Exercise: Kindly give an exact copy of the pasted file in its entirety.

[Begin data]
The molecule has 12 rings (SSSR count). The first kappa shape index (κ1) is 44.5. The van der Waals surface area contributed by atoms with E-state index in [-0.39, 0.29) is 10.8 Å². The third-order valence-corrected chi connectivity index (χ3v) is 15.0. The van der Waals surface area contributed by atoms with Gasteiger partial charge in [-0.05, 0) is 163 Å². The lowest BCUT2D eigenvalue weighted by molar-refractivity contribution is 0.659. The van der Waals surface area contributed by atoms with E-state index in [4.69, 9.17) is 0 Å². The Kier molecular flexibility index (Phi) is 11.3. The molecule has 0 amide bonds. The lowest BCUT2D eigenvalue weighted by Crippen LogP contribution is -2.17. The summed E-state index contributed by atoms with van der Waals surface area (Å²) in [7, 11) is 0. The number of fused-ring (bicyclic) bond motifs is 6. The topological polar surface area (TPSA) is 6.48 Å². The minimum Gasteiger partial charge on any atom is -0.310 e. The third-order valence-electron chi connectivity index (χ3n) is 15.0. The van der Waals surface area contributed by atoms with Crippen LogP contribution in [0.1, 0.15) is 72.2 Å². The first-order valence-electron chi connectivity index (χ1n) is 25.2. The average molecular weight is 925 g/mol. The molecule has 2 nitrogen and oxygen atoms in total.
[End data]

The molecule has 12 rings (SSSR count). The first kappa shape index (κ1) is 44.5. The van der Waals surface area contributed by atoms with E-state index in [-0.39, 0.29) is 10.8 Å². The third-order valence-corrected chi connectivity index (χ3v) is 15.0. The van der Waals surface area contributed by atoms with Gasteiger partial charge in [-0.05, 0) is 163 Å². The lowest BCUT2D eigenvalue weighted by molar-refractivity contribution is 0.659. The van der Waals surface area contributed by atoms with E-state index in [4.69, 9.17) is 0 Å². The Kier molecular flexibility index (Phi) is 11.3. The molecule has 0 amide bonds. The lowest BCUT2D eigenvalue weighted by Crippen LogP contribution is -2.17. The summed E-state index contributed by atoms with van der Waals surface area (Å²) in [7, 11) is 0. The number of fused-ring (bicyclic) bond motifs is 6. The topological polar surface area (TPSA) is 6.48 Å². The minimum Gasteiger partial charge on any atom is -0.310 e. The third-order valence-electron chi connectivity index (χ3n) is 15.0. The van der Waals surface area contributed by atoms with Crippen LogP contribution in [0.1, 0.15) is 72.2 Å². The first-order valence-electron chi connectivity index (χ1n) is 25.2. The average molecular weight is 925 g/mol. The molecule has 2 nitrogen and oxygen atoms in total.